The Q&A

Bible Studies

Catherine Hardwicke describes the effort to make her new ''Nativity Story'' amid heat waves, sandstorms, and crazy camels

FROM 'DOGTOWN' TO NAZARETH Hardwicke talks about her professional journey
Image credit: Catherine Hardwicke: Alberto Rodriguez/WireImage.com
FROM 'DOGTOWN' TO NAZARETH Hardwicke talks about her professional journey

Forty-five days, a $30 million budget, two continents, one underage actress... For director Catherine Hardwicke, planning and shooting The Nativity Story, New Line's earnest (and PG-rated) take on the Bible's most famous birth, was epic. Thrust into an expedited shooting schedule, the 51-year-old filmmaker was also inundated by a legion of scholars and religious groups constantly peeping over her shoulder. The former production designer and director of Thirteen spoke to EW about reconnecting with her Christian roots, dealing with donkeys with hemorrhoids, and what she learned from Tom Cruise.

ENTERTAINMENT WEEKLY: You've screened this film for a lot of different audiences. What are people most curious about?
CATHERINE HARDWICKE: Everyone is always curious about how I got involved, especially those that have seen [my previous films] Thirteen and Lords of Dogtown. They also like for me to compare it to the biblical epics and to The Passion of the Christ. But this film is very different from the Passion, especially the quarts of blood per frame. I mean, that movie had a superstar and the super-violence and the sensationalism. Instead of being divisive, our film is trying to be more uniting. We really tried to learn a lot about the Jewish faith at that time and I had an ancient Jewish scholar that came down to our set and taught us how to pray, which was very individualized — I didn't know that you prayed with your eyes open and were supposed to find your own gestures to get closer and more personal to God.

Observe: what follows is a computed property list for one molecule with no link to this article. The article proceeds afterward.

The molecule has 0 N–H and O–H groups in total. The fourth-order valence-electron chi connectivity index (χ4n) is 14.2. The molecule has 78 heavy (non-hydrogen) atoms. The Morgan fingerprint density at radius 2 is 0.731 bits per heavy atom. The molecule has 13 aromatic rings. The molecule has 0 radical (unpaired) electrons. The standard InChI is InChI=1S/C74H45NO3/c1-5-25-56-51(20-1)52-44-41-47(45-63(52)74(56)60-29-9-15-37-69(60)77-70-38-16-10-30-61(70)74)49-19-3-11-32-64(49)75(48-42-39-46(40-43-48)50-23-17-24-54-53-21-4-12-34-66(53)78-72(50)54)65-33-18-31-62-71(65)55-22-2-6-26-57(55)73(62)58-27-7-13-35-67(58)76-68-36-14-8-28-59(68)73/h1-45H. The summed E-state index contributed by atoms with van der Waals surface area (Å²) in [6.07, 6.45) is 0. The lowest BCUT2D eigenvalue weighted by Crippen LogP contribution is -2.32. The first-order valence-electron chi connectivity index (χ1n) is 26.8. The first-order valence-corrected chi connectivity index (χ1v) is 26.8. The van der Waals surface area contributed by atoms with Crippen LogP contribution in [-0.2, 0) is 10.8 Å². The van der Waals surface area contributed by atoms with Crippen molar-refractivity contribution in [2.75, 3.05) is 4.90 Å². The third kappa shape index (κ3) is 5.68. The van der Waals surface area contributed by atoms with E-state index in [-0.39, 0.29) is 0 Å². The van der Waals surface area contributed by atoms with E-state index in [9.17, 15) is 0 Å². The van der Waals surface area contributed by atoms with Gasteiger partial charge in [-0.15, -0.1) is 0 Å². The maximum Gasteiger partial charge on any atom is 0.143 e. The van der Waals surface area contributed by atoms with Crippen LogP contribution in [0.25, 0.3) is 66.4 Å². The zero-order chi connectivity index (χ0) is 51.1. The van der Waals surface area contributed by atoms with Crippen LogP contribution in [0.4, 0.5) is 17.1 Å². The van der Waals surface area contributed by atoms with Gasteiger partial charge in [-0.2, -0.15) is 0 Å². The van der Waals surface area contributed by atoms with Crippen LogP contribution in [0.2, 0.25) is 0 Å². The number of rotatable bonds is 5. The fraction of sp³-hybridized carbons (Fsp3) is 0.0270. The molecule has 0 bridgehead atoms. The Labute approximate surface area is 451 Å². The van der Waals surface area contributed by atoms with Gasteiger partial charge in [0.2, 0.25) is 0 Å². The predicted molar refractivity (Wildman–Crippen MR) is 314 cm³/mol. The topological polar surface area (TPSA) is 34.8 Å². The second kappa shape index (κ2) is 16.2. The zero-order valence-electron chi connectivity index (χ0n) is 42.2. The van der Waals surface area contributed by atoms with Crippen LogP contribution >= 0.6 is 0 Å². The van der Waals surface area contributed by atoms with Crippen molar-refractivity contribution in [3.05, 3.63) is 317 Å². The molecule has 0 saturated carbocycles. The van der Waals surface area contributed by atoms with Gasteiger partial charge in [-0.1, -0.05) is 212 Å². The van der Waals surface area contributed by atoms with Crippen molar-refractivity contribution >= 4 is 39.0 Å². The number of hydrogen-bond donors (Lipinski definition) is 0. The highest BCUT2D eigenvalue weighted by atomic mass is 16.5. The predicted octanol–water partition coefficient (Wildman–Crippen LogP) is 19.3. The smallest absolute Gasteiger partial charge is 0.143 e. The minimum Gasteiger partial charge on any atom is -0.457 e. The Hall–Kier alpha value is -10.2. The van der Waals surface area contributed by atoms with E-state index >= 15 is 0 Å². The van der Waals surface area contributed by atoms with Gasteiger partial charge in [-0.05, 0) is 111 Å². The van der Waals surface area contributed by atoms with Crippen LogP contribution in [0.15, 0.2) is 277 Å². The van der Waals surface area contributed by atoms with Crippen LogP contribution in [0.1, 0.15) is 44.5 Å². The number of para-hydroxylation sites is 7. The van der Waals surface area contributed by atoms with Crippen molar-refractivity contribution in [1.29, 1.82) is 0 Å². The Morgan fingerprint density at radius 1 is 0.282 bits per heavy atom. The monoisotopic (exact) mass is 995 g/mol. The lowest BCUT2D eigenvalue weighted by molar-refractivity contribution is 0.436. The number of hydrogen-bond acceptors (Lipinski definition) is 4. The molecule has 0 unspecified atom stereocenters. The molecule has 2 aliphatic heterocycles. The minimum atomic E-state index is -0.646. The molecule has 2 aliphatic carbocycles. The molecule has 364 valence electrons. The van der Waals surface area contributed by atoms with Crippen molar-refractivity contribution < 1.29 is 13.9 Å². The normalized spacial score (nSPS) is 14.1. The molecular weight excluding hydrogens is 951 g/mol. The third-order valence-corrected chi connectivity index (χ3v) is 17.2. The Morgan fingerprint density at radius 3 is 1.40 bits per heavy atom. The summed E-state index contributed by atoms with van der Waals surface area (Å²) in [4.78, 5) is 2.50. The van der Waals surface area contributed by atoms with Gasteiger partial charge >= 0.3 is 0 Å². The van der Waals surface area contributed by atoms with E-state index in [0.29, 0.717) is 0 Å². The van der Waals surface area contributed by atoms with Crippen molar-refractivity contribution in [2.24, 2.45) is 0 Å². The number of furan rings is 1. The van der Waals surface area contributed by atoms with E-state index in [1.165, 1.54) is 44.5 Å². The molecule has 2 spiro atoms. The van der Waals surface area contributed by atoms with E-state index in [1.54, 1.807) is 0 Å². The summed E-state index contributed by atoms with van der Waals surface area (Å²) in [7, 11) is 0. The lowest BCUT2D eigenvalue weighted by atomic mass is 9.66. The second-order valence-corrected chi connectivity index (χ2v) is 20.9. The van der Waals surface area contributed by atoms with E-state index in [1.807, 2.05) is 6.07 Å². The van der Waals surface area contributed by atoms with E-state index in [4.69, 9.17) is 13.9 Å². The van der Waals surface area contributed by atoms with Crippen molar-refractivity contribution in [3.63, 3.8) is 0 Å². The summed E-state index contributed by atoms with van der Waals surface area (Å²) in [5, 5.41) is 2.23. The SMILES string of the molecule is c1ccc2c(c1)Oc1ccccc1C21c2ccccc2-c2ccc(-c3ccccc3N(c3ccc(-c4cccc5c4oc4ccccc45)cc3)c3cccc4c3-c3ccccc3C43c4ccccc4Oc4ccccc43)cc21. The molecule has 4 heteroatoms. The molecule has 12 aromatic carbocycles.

Did you consider any actresses besides Keisha Castle-Hughes to play Mary?
I don't want like a Swedish blond-haired Mary; I want someone with olive-colored skin who looked like she came from the area, and Keisha immediately came to mind. She's got that inner strength and calm, and looks like she could be a Jewish peasant girl working in the field. It's funny, when I first called her from Jerusalem, she had this thick Kiwi accent, I was like, ''Oh no, this is not going to fly.'' But then we had a dialect coach work with her for just one hour, and she had it down. And I felt such relief! Because we looked at girls all over the world just to be sure, and because I originally thought it would be better if I could find someone who was from Israel. So we had casting directors in six cities: Rome, Paris, L.A., New York, Tel Aviv, and London, and there wasn't even a second choice. There was no group of semifinalists. There was nobody else that could really have that poise and the skill to pull it off.

Screenwriter Mike Rich has talked about how you helped bring a woman's voice to his script.
In his first draft, Mary already had the halo and was already a saint. I was like, ''Wait a moment: she was a real kid by all scholarly accounts. I want to see her as a kid.'' That way you can see how her spirituality does deepen. I also had to add the scene where you see the baby kicking, to prove that the baby wasn't just a vision, and I wanted to have that scene where she comes back and Joseph (Oscar Isaac) sees her pregnant because that is impactful. For a guy to see this girl you love suddenly pregnant — and you know you are not the father — that's a public humiliation we can all relate to. Hearts just smashed and broken.